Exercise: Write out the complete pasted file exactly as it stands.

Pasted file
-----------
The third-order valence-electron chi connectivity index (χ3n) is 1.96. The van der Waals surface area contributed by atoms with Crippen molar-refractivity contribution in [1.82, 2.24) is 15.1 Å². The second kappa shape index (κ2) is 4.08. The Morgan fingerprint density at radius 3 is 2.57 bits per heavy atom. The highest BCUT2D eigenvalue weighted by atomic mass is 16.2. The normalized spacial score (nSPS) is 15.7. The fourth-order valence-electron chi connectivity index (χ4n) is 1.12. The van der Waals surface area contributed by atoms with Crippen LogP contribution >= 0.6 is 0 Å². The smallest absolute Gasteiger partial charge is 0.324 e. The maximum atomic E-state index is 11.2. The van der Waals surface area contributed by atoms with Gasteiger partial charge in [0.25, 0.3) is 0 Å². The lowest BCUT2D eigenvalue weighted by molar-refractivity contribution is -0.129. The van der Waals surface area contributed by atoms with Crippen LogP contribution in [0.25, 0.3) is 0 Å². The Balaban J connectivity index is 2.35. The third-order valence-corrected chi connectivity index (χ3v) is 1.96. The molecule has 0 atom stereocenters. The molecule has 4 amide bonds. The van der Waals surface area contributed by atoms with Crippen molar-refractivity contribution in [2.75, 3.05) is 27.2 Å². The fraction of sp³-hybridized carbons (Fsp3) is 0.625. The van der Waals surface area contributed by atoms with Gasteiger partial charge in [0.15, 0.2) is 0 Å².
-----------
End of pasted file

The third-order valence-electron chi connectivity index (χ3n) is 1.96. The van der Waals surface area contributed by atoms with Crippen molar-refractivity contribution in [1.82, 2.24) is 15.1 Å². The second kappa shape index (κ2) is 4.08. The Morgan fingerprint density at radius 3 is 2.57 bits per heavy atom. The highest BCUT2D eigenvalue weighted by atomic mass is 16.2. The normalized spacial score (nSPS) is 15.7. The fourth-order valence-electron chi connectivity index (χ4n) is 1.12. The van der Waals surface area contributed by atoms with Crippen LogP contribution >= 0.6 is 0 Å². The smallest absolute Gasteiger partial charge is 0.324 e. The maximum atomic E-state index is 11.2. The van der Waals surface area contributed by atoms with Gasteiger partial charge in [0.25, 0.3) is 0 Å². The lowest BCUT2D eigenvalue weighted by molar-refractivity contribution is -0.129. The van der Waals surface area contributed by atoms with Crippen LogP contribution in [0.25, 0.3) is 0 Å². The Balaban J connectivity index is 2.35. The third-order valence-corrected chi connectivity index (χ3v) is 1.96. The molecule has 0 atom stereocenters. The molecule has 4 amide bonds. The van der Waals surface area contributed by atoms with Crippen molar-refractivity contribution in [2.75, 3.05) is 27.2 Å². The fraction of sp³-hybridized carbons (Fsp3) is 0.625. The van der Waals surface area contributed by atoms with Gasteiger partial charge in [0.15, 0.2) is 0 Å².